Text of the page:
At the time of writing this post, my income is mostly going towards saving to make a lump sum on my student loans once the payments start back up in January 2022.


If you want to learn more about my student loan journey and getting smarter with your student loan strategy check this out.


I can't wait to be off the hook from those dang loans & who knows maybe I'll set up a sinking fund to take an adult gap year off work or eventually become work optional- who knows.


4. Rewiring the Ingrained Pattern of Self Sacrifice


Returning to work, I was very worried about repeating my old patterns of overwork and ending up burned out again.


I mentioned this fear to my therapist and she suggested we take a look at the early warning signs that I missed when ending up burned out.


At first, it was a complete mystery to me. Then slowly with time and space & lots of massaging the issue I gained clarity about identifying patterns of self-sacrifice.


With the help of my therapist, I came to see that as a perfectionist & people pleaser I had no boundaries whatsoever regarding my availability. I never said no, even if it cost me peace.


This was difficult to come to terms with as my identity was tied to being a consummate caregiver from birth- being a big sister to my 4 siblings.


In keeping that in mind- I worked on setting boundaries then I tasked myself with trying to decipher the subtle signs that could warn me that I was overdoing & developed a healthcare hangover recovery plan.


With the help of my therapist, we came up with a list of things I need to have in play in order to recover, fully and wholly from my work in healthcare. I consult this list often when I have a foggy brain after a tough shift or two to remind myself of what I need to do to go back to my baseline.


In addition to abandoning my old pattern of behavior of overwork and over sacrifice I implemented startup and shut down rituals before and after work. They do not take long, but they really help me to demarcate my time better and helps me to intentionally get into work mode as well as getting out of work mode & really disconnecting from work.


Take-Home Points


In these post-pandemic times, we do not need to wait for scientific studies that prove that the healthcare workforce is undergoing a mental health crisis.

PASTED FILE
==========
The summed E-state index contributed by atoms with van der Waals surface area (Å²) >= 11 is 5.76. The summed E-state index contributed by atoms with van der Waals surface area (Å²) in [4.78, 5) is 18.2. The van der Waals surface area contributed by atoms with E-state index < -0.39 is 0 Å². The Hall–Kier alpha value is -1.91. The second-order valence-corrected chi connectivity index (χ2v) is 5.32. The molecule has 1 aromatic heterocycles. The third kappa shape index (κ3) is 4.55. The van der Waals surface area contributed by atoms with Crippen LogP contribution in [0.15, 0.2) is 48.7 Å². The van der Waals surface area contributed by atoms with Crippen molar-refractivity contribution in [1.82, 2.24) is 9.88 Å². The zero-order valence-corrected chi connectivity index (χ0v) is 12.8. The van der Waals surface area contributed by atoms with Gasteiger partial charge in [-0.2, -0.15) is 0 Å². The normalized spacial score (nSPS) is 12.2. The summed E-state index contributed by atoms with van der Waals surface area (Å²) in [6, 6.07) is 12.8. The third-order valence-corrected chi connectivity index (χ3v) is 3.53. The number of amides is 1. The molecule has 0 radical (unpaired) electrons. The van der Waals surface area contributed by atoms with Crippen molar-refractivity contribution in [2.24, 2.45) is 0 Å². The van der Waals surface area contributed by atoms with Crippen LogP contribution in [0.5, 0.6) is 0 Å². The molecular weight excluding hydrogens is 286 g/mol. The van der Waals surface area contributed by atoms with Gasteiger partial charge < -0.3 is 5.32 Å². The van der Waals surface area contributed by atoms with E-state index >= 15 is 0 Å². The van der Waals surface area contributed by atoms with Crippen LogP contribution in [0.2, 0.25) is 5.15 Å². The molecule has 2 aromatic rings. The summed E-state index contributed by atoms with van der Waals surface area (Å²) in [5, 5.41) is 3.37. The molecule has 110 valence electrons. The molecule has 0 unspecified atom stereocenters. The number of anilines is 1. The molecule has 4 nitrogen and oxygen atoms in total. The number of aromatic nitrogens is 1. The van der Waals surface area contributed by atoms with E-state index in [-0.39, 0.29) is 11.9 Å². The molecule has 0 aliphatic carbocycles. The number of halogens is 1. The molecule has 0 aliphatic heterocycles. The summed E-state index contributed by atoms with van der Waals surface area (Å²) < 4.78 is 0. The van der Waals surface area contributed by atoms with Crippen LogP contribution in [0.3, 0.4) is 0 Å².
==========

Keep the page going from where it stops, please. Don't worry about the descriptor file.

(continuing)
Although the system may be responsible for a lot of the conditioning & continuous reinforcement of a culture of self-sacrifice, we cannot necessarily expect humanity, & humane treatment from a non-human business model.


Within that model, the dial is set to maximize profits and our morally eroded workforce are unfortunate bystanders in this transaction.


Change is needed and an overhaul of the way we are working would be beneficial, but in my estimation, it will take a long time, & even longer since it currently does not appear to be a priority.


However, I am uncomfortable with the idea of deferring my wellbeing to a non-human business model & all the cogs in its wheels.


I prefer that we as healthcare professionals decide the what, how, and when of what will maximize our wellness so that we may live full lives outside of healthcare as well as reserve the right to continue to do meaningful work we love again by carving a space within the current healthcare climate to do so.


Financial aptitude is needed to create more freedom to craft our ideal work-life balance.


It is possible to hack your traditional healthcare job for maximum savings & debt repayment including student loans.


We can rewire our patterns of self-sacrifice to stop our good hearts and compassion for our patients from being weaponized against us in the traditional healthcare work model.


Overall my hope is that you use my example to help you better navigate being a healthcare professional in the current system to maximize your own wellbeing & happiness above all else.